Are You Worrying Yourself Sick?

Are You Worrying Yourself Sick?

When everyday worries become an anxiety disorder

Sweaty palms? Racing pulse? A stomach that feels like Popeye just tied it up in his best sheepshank? Sounds like you’re worrying about something. In this day and age anxiety is a major part of everyday life. From opening that red letter bill from the bank to making sure the kids are doing alright at school, it seems that life has a neat way of keeping us on edge.

Professionals in mental health support know that feelings of anxiety or “worry” are a natural response to stress, and can even be beneficial. But what if those feelings won’t go away, or turn even the most trivial of events into an all-out disaster waiting to happen? Then everyday worry has crossed the line into generalised anxiety disorder (GAD) and you need to do something about it.

Worrying isn’t always a bad thing. This might seem an odd fact, but think about it. If you’re worrying about your financial situation, and feeling a bit stressed out, it could force you to focus on the situation and take steps to pay off that credit card bill that’s been looming since Christmas. So in that instance the feeling of anxiety has been a beneficial trigger to tackling the root cause of the issue. However, if you’ve wiped the slate clean and are still constantly thinking about the bailiffs knocking on your door or losing your house then the anxiety has taken over.

One key insight from those in mental health support is that constant worrying is an internal problem. Although the initial cause of stress is external, the sustained feelings of anxiety, that nagging voice that keeps you distracted at work and awake at night, is an internal response. Once you realise this you can then focus on dealing with the external cause more productively.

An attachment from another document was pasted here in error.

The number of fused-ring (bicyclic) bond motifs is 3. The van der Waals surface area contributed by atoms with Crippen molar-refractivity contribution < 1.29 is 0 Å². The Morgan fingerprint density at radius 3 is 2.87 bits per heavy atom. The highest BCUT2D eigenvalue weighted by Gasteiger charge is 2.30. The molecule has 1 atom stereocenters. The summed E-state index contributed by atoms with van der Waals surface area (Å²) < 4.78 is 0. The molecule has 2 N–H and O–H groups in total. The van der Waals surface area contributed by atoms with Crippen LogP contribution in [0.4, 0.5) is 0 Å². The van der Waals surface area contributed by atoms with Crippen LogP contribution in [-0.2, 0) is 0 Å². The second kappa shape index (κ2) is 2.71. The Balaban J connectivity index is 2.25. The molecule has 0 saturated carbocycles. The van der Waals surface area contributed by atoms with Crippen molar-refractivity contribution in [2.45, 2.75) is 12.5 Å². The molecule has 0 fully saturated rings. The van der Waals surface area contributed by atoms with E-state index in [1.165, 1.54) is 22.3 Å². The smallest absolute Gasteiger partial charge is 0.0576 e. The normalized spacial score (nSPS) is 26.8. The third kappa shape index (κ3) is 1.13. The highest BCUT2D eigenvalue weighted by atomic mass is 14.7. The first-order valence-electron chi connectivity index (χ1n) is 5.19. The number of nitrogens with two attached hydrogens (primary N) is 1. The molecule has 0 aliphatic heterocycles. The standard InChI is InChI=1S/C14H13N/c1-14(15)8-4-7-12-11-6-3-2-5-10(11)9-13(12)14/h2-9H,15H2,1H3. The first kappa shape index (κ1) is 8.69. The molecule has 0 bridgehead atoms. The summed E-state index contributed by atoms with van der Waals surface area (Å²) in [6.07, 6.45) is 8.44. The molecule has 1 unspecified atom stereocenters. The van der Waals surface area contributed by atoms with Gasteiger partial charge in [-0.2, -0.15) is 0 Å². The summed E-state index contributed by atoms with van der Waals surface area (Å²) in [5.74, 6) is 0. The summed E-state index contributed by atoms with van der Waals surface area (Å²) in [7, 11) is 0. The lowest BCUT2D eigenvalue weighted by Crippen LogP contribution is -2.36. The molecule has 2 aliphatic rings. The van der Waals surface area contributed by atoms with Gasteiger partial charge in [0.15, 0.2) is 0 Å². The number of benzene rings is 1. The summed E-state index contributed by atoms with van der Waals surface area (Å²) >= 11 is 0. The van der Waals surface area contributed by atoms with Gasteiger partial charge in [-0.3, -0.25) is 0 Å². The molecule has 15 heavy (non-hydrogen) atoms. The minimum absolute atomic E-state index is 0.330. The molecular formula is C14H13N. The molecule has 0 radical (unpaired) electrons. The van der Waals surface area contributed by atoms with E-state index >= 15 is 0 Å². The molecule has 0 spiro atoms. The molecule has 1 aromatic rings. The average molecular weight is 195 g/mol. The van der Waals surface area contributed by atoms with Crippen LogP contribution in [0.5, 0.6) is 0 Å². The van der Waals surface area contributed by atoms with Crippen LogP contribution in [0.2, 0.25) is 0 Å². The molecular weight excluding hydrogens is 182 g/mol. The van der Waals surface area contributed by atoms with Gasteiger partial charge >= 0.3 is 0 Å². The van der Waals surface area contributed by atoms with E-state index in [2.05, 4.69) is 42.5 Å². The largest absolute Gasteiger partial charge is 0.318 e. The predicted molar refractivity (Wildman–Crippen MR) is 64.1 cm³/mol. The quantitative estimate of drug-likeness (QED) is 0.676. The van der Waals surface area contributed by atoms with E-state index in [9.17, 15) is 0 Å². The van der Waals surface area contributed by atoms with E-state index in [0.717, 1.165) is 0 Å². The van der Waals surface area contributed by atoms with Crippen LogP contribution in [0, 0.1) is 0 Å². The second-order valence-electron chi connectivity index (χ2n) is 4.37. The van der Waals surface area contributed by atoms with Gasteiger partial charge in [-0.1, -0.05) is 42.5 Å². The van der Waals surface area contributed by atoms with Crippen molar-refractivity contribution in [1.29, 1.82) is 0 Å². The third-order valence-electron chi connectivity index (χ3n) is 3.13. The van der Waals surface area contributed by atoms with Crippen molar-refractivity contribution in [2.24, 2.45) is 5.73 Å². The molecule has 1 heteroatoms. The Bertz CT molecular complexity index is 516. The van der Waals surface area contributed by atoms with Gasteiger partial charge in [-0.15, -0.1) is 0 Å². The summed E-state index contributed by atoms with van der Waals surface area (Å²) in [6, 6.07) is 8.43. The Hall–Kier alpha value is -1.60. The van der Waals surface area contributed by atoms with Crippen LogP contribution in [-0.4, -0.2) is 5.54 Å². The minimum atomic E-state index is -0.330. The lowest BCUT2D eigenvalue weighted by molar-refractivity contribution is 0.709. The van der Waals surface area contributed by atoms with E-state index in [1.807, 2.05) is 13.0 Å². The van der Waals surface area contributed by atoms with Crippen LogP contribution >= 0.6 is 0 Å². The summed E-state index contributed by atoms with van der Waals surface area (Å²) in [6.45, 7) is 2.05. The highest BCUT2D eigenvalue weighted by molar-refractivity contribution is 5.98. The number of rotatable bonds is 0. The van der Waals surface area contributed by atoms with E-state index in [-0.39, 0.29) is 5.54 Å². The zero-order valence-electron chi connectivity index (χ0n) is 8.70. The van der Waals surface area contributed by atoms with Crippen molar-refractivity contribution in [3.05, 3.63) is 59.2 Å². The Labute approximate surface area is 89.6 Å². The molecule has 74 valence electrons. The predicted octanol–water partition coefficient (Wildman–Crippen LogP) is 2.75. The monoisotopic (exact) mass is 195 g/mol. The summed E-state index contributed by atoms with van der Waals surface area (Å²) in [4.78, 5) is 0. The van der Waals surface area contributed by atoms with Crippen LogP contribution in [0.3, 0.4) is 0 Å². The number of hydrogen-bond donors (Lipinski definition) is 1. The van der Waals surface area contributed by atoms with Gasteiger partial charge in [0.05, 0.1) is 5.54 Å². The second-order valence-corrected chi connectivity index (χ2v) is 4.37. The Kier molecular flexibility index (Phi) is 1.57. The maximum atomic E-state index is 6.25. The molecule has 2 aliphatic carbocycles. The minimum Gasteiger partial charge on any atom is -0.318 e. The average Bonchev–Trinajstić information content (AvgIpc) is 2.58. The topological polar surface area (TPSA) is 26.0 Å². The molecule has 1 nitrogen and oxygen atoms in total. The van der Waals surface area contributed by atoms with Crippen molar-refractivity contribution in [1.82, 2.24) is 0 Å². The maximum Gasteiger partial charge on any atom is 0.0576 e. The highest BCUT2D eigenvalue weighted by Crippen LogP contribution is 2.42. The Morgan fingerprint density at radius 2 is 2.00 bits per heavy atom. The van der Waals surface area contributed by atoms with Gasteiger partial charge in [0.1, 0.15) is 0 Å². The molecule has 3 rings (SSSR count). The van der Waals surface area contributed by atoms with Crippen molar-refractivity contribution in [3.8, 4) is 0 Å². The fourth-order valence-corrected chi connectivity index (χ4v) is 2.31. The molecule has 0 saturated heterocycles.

Like so many things in life anxiety exists on a spectrum, and at some point along that spectrum normal feelings of worry and anxiety tip over into GAD. In GAD the feelings of worry are intense and persistent, with sufferers often saying that they cannot switch off, or that their mind is constantly drawn back to the cause of their worry. This can lead to lack of sleep and fatigue, which in turn reduces our resilience to stress, leading to more worry. It’s also common for outsiders to view the worry as excessive to the situation, though the sufferer will probably not.

If you think your feelings of worry are excessive it’s important to seek professional advice from someone in mental health support. Whatever you do, don’t let worrying and anxiety take over your life. If you’re constantly worrying about “what if?” then you’ll never truly experience the most important thing in life: “what is”.

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